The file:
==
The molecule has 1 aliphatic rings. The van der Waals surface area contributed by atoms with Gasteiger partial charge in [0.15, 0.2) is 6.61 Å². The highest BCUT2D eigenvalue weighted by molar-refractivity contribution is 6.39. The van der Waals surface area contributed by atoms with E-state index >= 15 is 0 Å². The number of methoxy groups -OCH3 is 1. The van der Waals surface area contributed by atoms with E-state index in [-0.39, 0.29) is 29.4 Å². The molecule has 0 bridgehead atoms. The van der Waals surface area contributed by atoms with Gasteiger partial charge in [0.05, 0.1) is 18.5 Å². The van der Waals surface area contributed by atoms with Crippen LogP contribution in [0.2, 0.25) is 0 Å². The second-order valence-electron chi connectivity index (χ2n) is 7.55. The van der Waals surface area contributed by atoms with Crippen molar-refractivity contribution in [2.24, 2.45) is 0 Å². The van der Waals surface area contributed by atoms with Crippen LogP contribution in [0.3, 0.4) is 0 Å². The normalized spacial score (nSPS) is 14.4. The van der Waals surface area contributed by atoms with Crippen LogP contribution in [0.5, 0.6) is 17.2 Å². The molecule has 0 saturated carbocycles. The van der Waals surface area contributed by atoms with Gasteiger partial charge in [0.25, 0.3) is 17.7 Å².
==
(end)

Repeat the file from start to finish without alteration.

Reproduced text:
The molecule has 1 aliphatic rings. The van der Waals surface area contributed by atoms with Gasteiger partial charge in [0.15, 0.2) is 6.61 Å². The highest BCUT2D eigenvalue weighted by molar-refractivity contribution is 6.39. The van der Waals surface area contributed by atoms with E-state index >= 15 is 0 Å². The number of methoxy groups -OCH3 is 1. The van der Waals surface area contributed by atoms with E-state index in [-0.39, 0.29) is 29.4 Å². The molecule has 0 bridgehead atoms. The van der Waals surface area contributed by atoms with Gasteiger partial charge in [0.05, 0.1) is 18.5 Å². The van der Waals surface area contributed by atoms with Crippen LogP contribution in [0.2, 0.25) is 0 Å². The second-order valence-electron chi connectivity index (χ2n) is 7.55. The van der Waals surface area contributed by atoms with Crippen molar-refractivity contribution in [2.24, 2.45) is 0 Å². The van der Waals surface area contributed by atoms with Crippen LogP contribution in [0.3, 0.4) is 0 Å². The normalized spacial score (nSPS) is 14.4. The van der Waals surface area contributed by atoms with Crippen LogP contribution in [0.5, 0.6) is 17.2 Å². The molecule has 0 saturated carbocycles. The van der Waals surface area contributed by atoms with Gasteiger partial charge in [0.25, 0.3) is 17.7 Å².